Wind the clock back a few years and imagine you’ve never heard of quinoa. You find it on a shelf in your local store and ask the nearest assistant about it. He tells you one true thing about the bag of seeds in your hand. It could be:

Quinoa is really nutritious, high in protein, fibre and minerals, and low in fat.


Buying quinoa improves the incomes of poor farmers in South America.


Buying quinoa makes it more expensive for Bolivians and Peruvians to eat their traditional food.


Quinoa farming is having a serious environmental impact on the Andes.

You are more likely to buy the quinoa if the assistant comes up with one of the first two truths than if he chooses either of the others. He has influenced your action through his selection of a particular competing truth. He has, in a small way, shaped your immediate reality.

In fact, he has done more than that. He has also shaped the way you think about quinoa. He has laid the groundwork for a set of ideas and beliefs about quinoa to crystallize in your mind. This mindset may continue to influence the purchases you make, the things you say and the food you eat for a long time to come.

A mindset is a set of beliefs, ideas and opinions that we hold about ourselves and the world around us. Our mindsets determine how we think about things and how we choose to act.

Mindsets are flexible in some respects. The part of our mindset that is concerned with quinoa will be very receptive to the first thing we hear about the foodstuff. We are easily influenced when we know nothing about a subject. But once we have established a view on quinoa, once our mindset is settled, it can be surprisingly hard to shift. If, three months after we’ve been told that quinoa farming is damaging the Andes, someone mentions the nutritional benefits of the seeds, we are quite likely to ignore, doubt or dismiss that information. This is a form of confirmation bias: we tend to be more receptive to new truths that fit with our existing mindsets, and resistant to those that challenge our entrenched views.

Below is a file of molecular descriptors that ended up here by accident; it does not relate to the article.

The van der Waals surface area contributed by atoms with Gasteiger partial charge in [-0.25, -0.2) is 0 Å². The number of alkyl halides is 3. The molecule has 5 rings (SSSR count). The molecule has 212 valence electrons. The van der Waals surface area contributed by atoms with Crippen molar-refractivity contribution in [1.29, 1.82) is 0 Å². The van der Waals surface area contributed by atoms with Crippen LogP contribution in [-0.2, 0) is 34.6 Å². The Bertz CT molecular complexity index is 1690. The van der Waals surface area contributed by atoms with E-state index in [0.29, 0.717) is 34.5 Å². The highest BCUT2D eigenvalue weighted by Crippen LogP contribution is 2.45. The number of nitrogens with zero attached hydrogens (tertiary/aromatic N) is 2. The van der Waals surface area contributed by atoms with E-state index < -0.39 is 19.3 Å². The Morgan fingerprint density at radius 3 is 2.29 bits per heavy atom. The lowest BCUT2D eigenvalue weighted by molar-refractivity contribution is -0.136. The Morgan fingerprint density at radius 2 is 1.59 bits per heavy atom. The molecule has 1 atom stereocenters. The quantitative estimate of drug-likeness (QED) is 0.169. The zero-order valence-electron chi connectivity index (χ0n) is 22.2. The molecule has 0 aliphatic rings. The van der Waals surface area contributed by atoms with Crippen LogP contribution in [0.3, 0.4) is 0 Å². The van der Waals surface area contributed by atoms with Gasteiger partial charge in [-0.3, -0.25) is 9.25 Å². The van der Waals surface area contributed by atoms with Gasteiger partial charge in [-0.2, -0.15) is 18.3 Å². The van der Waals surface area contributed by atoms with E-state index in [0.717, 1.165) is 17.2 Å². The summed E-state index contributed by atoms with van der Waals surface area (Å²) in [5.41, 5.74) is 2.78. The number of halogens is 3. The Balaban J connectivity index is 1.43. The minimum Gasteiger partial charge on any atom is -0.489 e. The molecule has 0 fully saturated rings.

Months after that store visit, you might be having lunch with a colleague and see her choose a quinoa salad. If the original truth you heard about quinoa was the environmental-impact issue, you might be inclined to judge her harshly for her lunch choice. You might even try to persuade her to pick something else. Your mindset–shaped by that original truth–is still driving your thoughts and actions all this time later.

We all see the world through different lenses, formed largely by the different truths we hear and read. Whether intentionally or unintentionally, other people regularly steer us towards particular facets and interpretations of the truth. ‘Our opinions cover a bigger space, a longer reach of time, a greater number of things, than we can directly observe,’ wrote Walter Lippmann, one of the twentieth century’s great political journalists and an expert user of competing truths. ‘They have, therefore, to be pieced together out of what others have reported and what we can imagine’14 (my emphasis). What others report contributes to our perceived reality. But because we act on the basis of our perceptions, what others report also impacts objective reality.

Competing truths shape reality.